Thursday, November 8, 2012

Russian Sub Skirts U.S. Coast

Russian Sub Skirts Coast
Posted By Bill Gertz On November 5, 2012 (5:05 pm)
A Russian nuclear-powered attack submarine cruised within 200 miles of
the East Coast recently in the latest sign Russia is continuing to
flex its naval and aerial power against the United States, defense
officials said.

The submarine was identified by its NATO designation as a Russian
Seirra-2 class submarine believed to be based with Russia's Northern
Fleet. It was the first time that class of Russian submarine had been
detected near a U.S. coast, said officials who spoke on condition of
anonymity because of the sensitive nature of anti-submarine warfare

One defense official said the submarine was believed to have been
conducting anti-submarine warfare efforts against U.S. ballistic and
cruise missile submarines based at Kings Bay, Georgia.

A second official said the submarine did not sail close to Kings Bay
and also did not threaten a U.S. aircraft carrier strike group that
was conducting exercises in the eastern Atlantic.

Kings Bay Naval Submarine Base, north of Jacksonville, Fla., is
homeport for two guided missile submarines and six nuclear missile
submarines. The submarines are known to be a target of Russian attack

Meanwhile, the officials also said that a Russian electronic
intelligence-gathering vessel was granted safe harbor in the
commercial port of Jacksonville, Fla., within listening range of Kings

The Russian AGI ship, or Auxiliary-General Intelligence, was allowed
to stay in the port to avoid the superstorm that battered the U.S.
East Coast last week. A Jacksonville Port Authority spokeswoman had no
immediate comment on the Russian AGI at the port.

"A Russian AGI and an SSN in the same geographic area as one of the
largest U.S. ballistic missile submarine bases—Kings Bay—is
reminiscent of Cold War activities of the Soviet navy tracking the
movements of our SSBN's," said a third U.S. official, referring to the
designation for ballistic missile submarines, SSBN.

"While I can't talk about how we detected it, I can tell you that
things worked the way they were supposed to," the second official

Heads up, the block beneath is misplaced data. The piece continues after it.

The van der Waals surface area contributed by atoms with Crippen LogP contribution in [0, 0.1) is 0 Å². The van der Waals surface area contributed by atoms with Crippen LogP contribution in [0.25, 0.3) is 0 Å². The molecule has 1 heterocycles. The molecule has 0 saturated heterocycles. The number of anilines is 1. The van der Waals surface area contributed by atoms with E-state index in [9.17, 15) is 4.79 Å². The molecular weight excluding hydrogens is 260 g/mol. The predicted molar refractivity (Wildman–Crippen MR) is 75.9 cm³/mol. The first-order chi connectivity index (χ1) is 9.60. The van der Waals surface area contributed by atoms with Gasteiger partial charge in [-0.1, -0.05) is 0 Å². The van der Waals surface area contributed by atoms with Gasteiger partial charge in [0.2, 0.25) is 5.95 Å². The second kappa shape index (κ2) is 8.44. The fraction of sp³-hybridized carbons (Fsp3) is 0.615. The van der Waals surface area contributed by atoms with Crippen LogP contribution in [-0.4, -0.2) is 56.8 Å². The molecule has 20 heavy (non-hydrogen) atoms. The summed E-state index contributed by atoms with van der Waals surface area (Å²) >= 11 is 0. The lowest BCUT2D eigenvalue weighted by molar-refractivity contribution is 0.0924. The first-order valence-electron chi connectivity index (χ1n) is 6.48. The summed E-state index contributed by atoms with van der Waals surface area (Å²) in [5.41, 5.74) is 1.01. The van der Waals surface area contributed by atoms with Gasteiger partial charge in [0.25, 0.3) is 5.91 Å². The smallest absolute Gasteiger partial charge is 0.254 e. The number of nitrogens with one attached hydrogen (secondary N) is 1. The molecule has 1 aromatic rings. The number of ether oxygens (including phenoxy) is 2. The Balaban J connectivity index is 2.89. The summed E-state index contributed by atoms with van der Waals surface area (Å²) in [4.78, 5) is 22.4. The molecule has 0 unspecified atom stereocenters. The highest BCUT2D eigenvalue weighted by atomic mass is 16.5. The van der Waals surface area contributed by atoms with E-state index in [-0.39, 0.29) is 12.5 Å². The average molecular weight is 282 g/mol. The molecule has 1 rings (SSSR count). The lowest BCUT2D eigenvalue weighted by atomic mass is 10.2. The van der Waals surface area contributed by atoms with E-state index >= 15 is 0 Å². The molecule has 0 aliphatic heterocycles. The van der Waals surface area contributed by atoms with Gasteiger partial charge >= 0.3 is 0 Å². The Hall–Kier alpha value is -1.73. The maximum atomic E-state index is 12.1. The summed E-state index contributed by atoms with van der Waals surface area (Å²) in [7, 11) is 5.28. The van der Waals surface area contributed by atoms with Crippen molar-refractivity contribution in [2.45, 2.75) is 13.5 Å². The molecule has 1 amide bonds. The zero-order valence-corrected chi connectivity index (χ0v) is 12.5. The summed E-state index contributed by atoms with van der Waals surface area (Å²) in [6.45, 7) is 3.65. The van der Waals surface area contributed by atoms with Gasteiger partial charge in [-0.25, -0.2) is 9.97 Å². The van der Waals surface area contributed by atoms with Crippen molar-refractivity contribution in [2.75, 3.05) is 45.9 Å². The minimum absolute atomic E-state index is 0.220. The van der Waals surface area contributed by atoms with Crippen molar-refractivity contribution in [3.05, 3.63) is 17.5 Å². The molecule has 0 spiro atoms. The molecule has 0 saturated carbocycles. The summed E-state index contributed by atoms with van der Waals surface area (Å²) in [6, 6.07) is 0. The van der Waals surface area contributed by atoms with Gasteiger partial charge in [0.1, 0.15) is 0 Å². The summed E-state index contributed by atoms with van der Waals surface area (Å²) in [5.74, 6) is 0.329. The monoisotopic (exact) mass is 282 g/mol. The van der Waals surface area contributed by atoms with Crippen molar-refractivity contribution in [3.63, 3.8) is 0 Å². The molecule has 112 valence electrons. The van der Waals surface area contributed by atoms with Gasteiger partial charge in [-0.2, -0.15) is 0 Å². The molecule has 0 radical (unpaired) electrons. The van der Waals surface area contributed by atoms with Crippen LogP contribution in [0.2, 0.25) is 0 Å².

said, stating that the Russian submarine "poses no threat whatsoever."

According to naval analysts, the Russian attack submarine is outfitted
with SS-N-21 anti-submarine warfare missiles, as well as SS-N-16
anti-submarine warfare missiles. It also is equipped with torpedoes.

The U.S. Navy deploys a series of underwater sonar sensors set up at
strategic locations near the United States that detected the submarine
sometime late last month.

The submarine is currently believed to be in international waters
several hundred miles from the United States.

The official said the deployment appeared to be part of efforts by the
Russian navy to re-establish its blue-water naval power projection

Naval analyst Miles Yu, writing in the newsletter Geostrategy Direct,
stated that Russia announced in February it is stepping up submarine
patrols in strategic waters around the world in a throwback to the
Soviet period.

"On June 1 or a bit later we will resume constant patrolling of the
world's oceans by strategic nuclear submarines," Russian Navy
Commander Adm. Vladimir Vysotsky was quoted as saying Feb. 3.

During the Cold War, Moscow's submarine forces carried out hundreds of
submarine patrols annually to maintain its first- and second-strike
nuclear capabilities. By 1984, the Soviet Union was declining but its
naval forces conducted 230 submarine patrols. Today the number is